Walker has been a political animal going back to the Bush 41 era. In 1990, he left Marquette with no degree and a middling grade-point average and ran for the state assembly. As an undergraduate, he had run for student government and lost, but in his early twenties, he was eager to leave the classroom and hit the campaign trail. So he took a job with the local American Red Cross in marketing, left school, and put all of his energy, as a young and ambitious single man, into winning the seat. You don’t hear much about this in his official biography.
“It was a race I wasn’t going to win,” Walker tells me. He thought that Democrat Gwen Moore, who now holds a U.S. House seat, should be opposed by a conservative with some fire in his belly. He hardly made a dent — Moore coasted to victory and Walker was now a political loser without a college degree. What he would do next, he did not know.
He soon met Tonette Tarantino, a widow eleven years his senior, at a barbecue restaurant in Wauwatosa. They hit it off immediately and soon began to date. He proposed in the summer of 1992 and they were married in February 1993. As a 25-year-old married man looking to reassert himself in the community, Walker decided to try politics once again. This time, he threw his energy into a special-election for the state assembly.
“There was an open seat and I had been talking about this for years,” Walker says. “I was married to Tonette and we were living in a little duplex. After all this time talking about it, I felt that I should do it. It was a five-way Republican primary — all were older, more established candidates than I. But I wore out a couple pairs of shoes and knocked on a ton of doors and won the primary, then the general against the son of the county executive.” Barely old enough to rent a car, his rise in Wisconsin politics had begun.
While Walker is proud of what he has accomplished over the past two decades, he tells me that his political career, for all of its ups and downs, has not been the defining part of his life. What matters to him are God and his family; that’s his backbone. Turning toward the protesters, he doesn’t have to say it — the message is clear: these yelpers and screamers don’t faze him.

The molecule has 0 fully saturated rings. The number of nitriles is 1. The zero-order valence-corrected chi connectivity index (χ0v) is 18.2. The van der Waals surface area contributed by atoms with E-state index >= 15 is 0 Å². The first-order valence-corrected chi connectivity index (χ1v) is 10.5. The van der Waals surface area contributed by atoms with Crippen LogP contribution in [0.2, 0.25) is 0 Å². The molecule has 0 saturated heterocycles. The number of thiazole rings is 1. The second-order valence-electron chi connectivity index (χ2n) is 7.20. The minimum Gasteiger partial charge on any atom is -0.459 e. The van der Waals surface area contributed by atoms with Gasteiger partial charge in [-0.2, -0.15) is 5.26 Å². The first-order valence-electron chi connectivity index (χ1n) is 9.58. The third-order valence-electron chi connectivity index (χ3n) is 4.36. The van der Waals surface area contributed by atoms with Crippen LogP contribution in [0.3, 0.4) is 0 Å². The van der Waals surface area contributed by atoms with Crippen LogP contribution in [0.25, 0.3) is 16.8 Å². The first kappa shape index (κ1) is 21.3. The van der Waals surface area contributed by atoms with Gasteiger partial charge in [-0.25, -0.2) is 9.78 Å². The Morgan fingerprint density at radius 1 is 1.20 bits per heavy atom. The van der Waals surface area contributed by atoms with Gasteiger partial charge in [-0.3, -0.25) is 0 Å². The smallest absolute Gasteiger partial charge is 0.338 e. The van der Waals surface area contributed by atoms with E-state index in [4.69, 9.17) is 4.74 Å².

Part of his plainspoken nature — he has none of the frank combativeness of Gov. Chris Christie of New Jersey — developed far from Madison, in Colorado Springs, where he was born, and in Plainfield, Iowa, where he grew up before moving to Delavan, Wis., with his family. His father, Llewellyn Walker, led Baptist churches and his mother was an accountant for retail shops. His father, he says, had a major influence on him, and Walker proudly describes himself as a born-again Christian.
During high school in the early 1980s, Walker idolized Ronald Reagan. But he was not a political nut: He was an active athlete, active in church, and had a mullet. His experience as an Eagle Scout is what he is most fond of, and he often talks about those values in speeches and in exchanges with citizens. Same with his time at Badger Boys State, which he says fueled his interest in politics. He also had some fun: He played football for the Comets at Delavan-Darien High and his tongue-in-cheek nickname was “The Desperado.”
The fondness for Reagan is what sticks with him today as he battles the public-sector unions, much as the Gipper fought hard against the striking air-traffic controllers three decades ago. “Like for Paul Ryan, who grew up down the road from me in Janesville, Ronald Reagan was the inspiration,” Walker says. “In my family, any time there was a crisis, we were drawn to him.”
“How he led very much inspired how I lead in politics: Be realistic about your challenges but optimistic about your solutions,” Walker says, as the thumping drums start again. “That really summarizes what Reagan brought to the table. He knew who he was, knew where he was going, and knew how he was going to get there. He was straightforward. That’s what we are trying to do here in Madison. People respect honesty. We are broke and it’s time someone stood up and told the truth. But we are trying to fix it. And we are being bold.”
Reagan, he hopes, would have appreciated his tack. For conservatives across the country, there is no need to wonder.
— Robert Costa is a political reporter for National Review.